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Enum std.algorithm.mutation.SwapStrategy

Defines the swapping strategy for algorithms that need to swap elements in a range (such as partition and sort). The strategy concerns the swapping of elements that are not the core concern of the algorithm. For example, consider an algorithm that sorts [ "abc", "b", "aBc" ] according to toUpper(a) < toUpper(b). That algorithm might choose to swap the two equivalent strings "abc" and "aBc". That does not affect the sorting since both [ "abc", "aBc", "b" ] and [ "aBc", "abc", "b" ] are valid outcomes.

Some situations require that the algorithm must NOT ever change the relative ordering of equivalent elements (in the example above, only [ "abc", "aBc", "b" ] would be the correct result). Such algorithms are called stable. If the ordering algorithm may swap equivalent elements discretionarily, the ordering is called unstable.

Yet another class of algorithms may choose an intermediate tradeoff by being stable only on a well-defined subrange of the range. There is no established terminology for such behavior; this library calls it semistable.

Generally, the stable ordering strategy may be more costly in time and/or space than the other two because it imposes additional constraints. Similarly, semistable may be costlier than unstable. As (semi-)stability is not needed very often, the ordering algorithms in this module parameterized by SwapStrategy all choose SwapStrategy.unstable as the default.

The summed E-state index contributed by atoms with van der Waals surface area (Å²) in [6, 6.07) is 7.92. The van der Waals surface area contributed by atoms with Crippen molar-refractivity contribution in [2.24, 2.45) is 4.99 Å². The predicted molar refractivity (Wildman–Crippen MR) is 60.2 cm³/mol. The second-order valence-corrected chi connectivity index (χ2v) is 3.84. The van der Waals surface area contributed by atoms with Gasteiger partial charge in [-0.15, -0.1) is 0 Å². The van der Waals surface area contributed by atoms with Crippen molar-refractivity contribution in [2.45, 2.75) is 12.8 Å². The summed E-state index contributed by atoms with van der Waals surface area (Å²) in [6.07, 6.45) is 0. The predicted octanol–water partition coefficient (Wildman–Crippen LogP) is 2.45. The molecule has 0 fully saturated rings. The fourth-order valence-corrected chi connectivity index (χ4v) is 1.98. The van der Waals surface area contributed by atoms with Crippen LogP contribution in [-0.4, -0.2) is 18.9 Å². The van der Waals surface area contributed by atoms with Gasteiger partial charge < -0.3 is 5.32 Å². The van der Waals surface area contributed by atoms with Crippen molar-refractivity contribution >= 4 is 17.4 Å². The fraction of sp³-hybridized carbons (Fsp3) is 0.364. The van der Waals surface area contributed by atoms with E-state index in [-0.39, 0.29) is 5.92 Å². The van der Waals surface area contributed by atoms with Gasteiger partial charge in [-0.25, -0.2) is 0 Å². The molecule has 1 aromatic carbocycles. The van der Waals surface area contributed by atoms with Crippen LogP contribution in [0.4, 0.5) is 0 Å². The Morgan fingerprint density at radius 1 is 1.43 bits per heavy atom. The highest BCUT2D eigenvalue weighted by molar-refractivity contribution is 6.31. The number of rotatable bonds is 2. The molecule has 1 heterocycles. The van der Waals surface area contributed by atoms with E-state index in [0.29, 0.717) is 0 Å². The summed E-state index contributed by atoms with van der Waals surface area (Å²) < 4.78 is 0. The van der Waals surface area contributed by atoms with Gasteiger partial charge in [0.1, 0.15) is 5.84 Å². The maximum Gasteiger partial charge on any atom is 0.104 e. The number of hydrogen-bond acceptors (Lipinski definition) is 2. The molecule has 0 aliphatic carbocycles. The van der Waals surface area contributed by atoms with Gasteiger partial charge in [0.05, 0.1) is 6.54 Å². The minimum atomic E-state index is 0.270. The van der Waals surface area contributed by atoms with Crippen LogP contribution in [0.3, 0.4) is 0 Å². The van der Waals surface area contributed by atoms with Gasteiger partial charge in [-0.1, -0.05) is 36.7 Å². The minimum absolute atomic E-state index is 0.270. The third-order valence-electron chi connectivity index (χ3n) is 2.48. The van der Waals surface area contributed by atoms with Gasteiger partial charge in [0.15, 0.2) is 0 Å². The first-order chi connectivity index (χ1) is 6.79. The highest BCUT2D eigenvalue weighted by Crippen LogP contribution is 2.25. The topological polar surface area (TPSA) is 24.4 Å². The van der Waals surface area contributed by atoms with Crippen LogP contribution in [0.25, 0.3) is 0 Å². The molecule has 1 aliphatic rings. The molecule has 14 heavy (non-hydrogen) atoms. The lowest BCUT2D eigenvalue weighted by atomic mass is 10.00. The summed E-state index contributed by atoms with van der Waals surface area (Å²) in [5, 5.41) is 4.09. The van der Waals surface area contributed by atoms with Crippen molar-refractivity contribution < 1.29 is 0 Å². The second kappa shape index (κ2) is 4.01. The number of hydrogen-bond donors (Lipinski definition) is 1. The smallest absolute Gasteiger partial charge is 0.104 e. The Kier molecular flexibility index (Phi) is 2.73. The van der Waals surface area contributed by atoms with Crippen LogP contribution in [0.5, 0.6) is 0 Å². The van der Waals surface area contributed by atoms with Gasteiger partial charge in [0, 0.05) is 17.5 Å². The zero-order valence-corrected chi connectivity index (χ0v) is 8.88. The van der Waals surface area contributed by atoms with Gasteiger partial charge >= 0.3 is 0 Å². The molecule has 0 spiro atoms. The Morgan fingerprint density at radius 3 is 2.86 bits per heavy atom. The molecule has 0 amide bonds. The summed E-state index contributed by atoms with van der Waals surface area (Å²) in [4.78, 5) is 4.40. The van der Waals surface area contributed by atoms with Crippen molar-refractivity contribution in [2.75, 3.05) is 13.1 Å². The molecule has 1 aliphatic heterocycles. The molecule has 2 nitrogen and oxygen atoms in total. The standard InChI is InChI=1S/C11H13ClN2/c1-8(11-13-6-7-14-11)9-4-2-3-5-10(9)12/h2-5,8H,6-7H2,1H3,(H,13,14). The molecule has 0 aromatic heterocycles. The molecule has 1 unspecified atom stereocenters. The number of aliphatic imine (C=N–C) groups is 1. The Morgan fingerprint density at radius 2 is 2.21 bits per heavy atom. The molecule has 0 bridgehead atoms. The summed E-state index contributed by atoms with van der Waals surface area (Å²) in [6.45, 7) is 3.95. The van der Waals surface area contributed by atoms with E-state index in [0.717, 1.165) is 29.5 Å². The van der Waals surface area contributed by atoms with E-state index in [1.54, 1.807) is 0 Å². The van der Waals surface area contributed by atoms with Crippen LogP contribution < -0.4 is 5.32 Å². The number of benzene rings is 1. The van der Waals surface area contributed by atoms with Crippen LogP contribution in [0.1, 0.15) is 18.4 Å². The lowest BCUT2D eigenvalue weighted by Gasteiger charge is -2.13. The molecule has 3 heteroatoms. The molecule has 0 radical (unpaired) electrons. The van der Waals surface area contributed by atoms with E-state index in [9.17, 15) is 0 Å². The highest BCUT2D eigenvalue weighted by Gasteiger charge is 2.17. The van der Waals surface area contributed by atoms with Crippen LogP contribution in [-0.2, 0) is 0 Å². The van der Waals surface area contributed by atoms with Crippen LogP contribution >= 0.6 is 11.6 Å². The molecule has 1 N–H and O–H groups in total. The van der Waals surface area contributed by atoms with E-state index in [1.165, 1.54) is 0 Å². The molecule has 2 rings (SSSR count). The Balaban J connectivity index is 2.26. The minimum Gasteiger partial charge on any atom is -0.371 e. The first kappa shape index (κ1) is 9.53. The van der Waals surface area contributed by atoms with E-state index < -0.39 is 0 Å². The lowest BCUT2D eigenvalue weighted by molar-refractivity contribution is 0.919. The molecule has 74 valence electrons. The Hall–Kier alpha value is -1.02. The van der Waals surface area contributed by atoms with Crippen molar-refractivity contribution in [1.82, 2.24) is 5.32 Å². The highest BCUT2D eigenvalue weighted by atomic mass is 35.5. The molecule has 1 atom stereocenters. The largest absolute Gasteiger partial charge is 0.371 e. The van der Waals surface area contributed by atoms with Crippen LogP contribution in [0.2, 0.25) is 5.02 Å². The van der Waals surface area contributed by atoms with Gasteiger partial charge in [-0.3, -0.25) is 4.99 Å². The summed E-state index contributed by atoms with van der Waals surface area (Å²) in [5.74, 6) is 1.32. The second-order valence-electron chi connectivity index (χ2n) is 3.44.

The enum base type is int .

Enum members

Name Description
semistable In algorithms partitioning ranges in two, preserve relative ordering of elements only to the left of the partition point.
stable Preserve the relative ordering of elements to the largest extent allowed by the algorithm's requirements.
unstable Allows freely swapping of elements as long as the output satisfies the algorithm's requirements.

Example

import std.stdio;
import std.algorithm.sorting : partition;
int[] a = [0, 1, 2, 3];
writeln(remove!(SwapStrategy.stable)(a, 1)); // [0, 2, 3]
a = [0, 1, 2, 3];
writeln(remove!(SwapStrategy.unstable)(a, 1)); // [0, 3, 2]

Example

import std.algorithm.sorting : partition;

// Put stuff greater than 3 on the left
auto arr = [1, 2, 3, 4, 5, 6, 7, 8, 9, 10];
writeln(partition!(a => a > 3, SwapStrategy.stable)(arr)); // [1, 2, 3]
writeln(arr); // [4, 5, 6, 7, 8, 9, 10, 1, 2, 3]

arr = [1, 2, 3, 4, 5, 6, 7, 8, 9, 10];
writeln(partition!(a => a > 3, SwapStrategy.semistable)(arr)); // [2, 3, 1]
writeln(arr); // [4, 5, 6, 7, 8, 9, 10, 2, 3, 1]

arr = [1, 2, 3, 4, 5, 6, 7, 8, 9, 10];
writeln(partition!(a => a > 3, SwapStrategy.unstable)(arr)); // [3, 2, 1]
writeln(arr); // [10, 9, 8, 4, 5, 6, 7, 3, 2, 1]

Authors

Andrei Alexandrescu

License

Boost License 1.0.

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